One of the biggest questions many of us face when making pancakes is, "When to flip?" The best indicator you can look for to signify that it's time to turn your pancake over is bubbles forming on the pancake's surface. These bubbles mean that the bottom side is cooking and the batter is settling. When the bubbles pop and leave some holes, that's your sign that the bottom is sufficiently cooked.

In addition to bubbles, you can also look at the edges of the pancake. When they appear set and are turning slightly golden, that's another indicator it's time to turn your pancake over.

Finally, if the pancake lifts easily off the skillet without sticking, that's one more cue that the bottom is done and it's ready to flip. As you turn your pancake over, move quickly and confidently — if you hesitate, the pancake is more likely to break. For the best-tasting pancake possible, try to flip your pancake only once during cooking. Turning your pancake more than once can lead to denseness and oiliness.

Although pancake cooking times are dependent on a number of variables, including the thickness of your batter, heat of your stove, and type of pan you are using, the process should be quick — one to two minutes for the first side and around half that time for the other. Keep a close eye on your pancakes to avoid unwanted scorching.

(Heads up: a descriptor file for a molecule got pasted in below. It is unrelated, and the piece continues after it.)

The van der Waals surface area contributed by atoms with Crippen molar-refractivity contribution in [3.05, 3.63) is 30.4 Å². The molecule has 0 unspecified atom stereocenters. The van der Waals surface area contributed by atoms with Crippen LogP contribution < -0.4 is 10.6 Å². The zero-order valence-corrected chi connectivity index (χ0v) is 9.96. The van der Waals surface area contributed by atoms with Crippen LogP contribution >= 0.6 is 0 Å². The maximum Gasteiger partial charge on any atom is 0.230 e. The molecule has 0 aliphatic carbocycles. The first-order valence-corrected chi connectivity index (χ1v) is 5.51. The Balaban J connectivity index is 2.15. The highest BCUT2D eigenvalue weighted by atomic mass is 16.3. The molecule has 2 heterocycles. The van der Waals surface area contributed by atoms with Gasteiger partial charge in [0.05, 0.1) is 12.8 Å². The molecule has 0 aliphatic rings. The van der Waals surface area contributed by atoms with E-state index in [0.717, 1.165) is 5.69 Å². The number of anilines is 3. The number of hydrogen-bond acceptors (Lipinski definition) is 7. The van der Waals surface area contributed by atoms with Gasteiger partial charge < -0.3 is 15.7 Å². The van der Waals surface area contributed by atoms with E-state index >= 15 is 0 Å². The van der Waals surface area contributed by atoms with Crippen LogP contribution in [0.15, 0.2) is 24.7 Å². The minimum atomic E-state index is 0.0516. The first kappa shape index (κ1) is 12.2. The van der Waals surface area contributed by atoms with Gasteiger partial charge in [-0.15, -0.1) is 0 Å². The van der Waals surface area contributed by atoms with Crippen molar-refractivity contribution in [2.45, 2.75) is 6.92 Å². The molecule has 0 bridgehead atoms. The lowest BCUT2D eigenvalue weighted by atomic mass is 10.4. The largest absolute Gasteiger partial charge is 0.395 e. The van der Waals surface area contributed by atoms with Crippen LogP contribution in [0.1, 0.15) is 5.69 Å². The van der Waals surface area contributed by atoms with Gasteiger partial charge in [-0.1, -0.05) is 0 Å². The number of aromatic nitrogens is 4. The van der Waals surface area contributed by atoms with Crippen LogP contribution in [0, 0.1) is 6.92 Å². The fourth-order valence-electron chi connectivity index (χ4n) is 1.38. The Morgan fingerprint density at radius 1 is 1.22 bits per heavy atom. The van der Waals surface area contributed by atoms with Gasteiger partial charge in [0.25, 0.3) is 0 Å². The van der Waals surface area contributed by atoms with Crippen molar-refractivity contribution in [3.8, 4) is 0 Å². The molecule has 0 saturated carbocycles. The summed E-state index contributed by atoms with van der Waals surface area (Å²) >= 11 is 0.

Overcrowding the pan

Whether you're cooking in a small skillet, a massive cast iron pan, or even on a restaurant-style grill, it's essential to not get too ambitious and try to cook too many pancakes simultaneously. While it might seem like a time-saving strategy, overcrowding the pan is one of the easiest ways to bring down the quality of your pancakes — and is a very common mistake many of us make.

Instead of saving time, overcrowding pancakes leads to uneven cooking. It makes turning pancakes over more challenging. And it can promote extra steam in your pan, making pancakes gummier and less crisp.